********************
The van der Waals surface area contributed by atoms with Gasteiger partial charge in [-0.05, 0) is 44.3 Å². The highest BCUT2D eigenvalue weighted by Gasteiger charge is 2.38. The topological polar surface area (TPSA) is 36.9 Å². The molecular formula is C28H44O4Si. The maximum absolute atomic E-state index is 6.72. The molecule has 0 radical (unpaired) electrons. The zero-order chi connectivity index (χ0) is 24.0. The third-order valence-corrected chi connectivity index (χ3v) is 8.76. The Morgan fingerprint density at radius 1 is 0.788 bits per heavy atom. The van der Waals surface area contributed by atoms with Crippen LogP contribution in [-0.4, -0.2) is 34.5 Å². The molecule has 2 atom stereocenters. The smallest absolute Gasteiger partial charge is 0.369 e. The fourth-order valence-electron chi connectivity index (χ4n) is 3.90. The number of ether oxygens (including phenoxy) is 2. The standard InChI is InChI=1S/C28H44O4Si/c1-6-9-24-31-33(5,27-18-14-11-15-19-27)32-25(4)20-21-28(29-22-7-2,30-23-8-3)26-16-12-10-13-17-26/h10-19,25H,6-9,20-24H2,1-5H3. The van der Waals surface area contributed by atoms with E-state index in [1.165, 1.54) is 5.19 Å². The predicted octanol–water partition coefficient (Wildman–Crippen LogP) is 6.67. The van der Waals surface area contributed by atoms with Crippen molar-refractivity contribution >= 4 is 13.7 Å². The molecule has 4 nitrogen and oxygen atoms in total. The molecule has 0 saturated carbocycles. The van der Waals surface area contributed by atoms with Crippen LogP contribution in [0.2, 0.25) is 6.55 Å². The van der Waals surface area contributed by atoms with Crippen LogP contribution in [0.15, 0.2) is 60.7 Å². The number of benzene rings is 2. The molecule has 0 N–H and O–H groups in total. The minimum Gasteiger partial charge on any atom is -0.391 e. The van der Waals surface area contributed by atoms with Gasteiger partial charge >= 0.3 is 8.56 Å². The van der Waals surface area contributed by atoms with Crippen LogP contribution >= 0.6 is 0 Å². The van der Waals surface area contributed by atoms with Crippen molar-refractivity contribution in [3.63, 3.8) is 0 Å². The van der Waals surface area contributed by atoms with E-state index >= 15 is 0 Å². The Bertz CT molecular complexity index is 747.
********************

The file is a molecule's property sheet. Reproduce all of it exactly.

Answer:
The van der Waals surface area contributed by atoms with Gasteiger partial charge in [-0.05, 0) is 44.3 Å². The highest BCUT2D eigenvalue weighted by Gasteiger charge is 2.38. The topological polar surface area (TPSA) is 36.9 Å². The molecular formula is C28H44O4Si. The maximum absolute atomic E-state index is 6.72. The molecule has 0 radical (unpaired) electrons. The zero-order chi connectivity index (χ0) is 24.0. The third-order valence-corrected chi connectivity index (χ3v) is 8.76. The Morgan fingerprint density at radius 1 is 0.788 bits per heavy atom. The van der Waals surface area contributed by atoms with Crippen LogP contribution in [-0.4, -0.2) is 34.5 Å². The molecule has 2 atom stereocenters. The smallest absolute Gasteiger partial charge is 0.369 e. The fourth-order valence-electron chi connectivity index (χ4n) is 3.90. The number of ether oxygens (including phenoxy) is 2. The standard InChI is InChI=1S/C28H44O4Si/c1-6-9-24-31-33(5,27-18-14-11-15-19-27)32-25(4)20-21-28(29-22-7-2,30-23-8-3)26-16-12-10-13-17-26/h10-19,25H,6-9,20-24H2,1-5H3. The van der Waals surface area contributed by atoms with E-state index in [1.165, 1.54) is 5.19 Å². The predicted octanol–water partition coefficient (Wildman–Crippen LogP) is 6.67. The van der Waals surface area contributed by atoms with Crippen molar-refractivity contribution >= 4 is 13.7 Å². The molecule has 4 nitrogen and oxygen atoms in total. The molecule has 0 saturated carbocycles. The van der Waals surface area contributed by atoms with Crippen LogP contribution in [0.2, 0.25) is 6.55 Å². The van der Waals surface area contributed by atoms with Crippen LogP contribution in [0.15, 0.2) is 60.7 Å². The number of benzene rings is 2. The molecule has 0 N–H and O–H groups in total. The minimum Gasteiger partial charge on any atom is -0.391 e. The van der Waals surface area contributed by atoms with Gasteiger partial charge >= 0.3 is 8.56 Å². The van der Waals surface area contributed by atoms with Crippen LogP contribution >= 0.6 is 0 Å². The van der Waals surface area contributed by atoms with Crippen molar-refractivity contribution in [3.63, 3.8) is 0 Å². The van der Waals surface area contributed by atoms with E-state index >= 15 is 0 Å². The Bertz CT molecular complexity index is 747.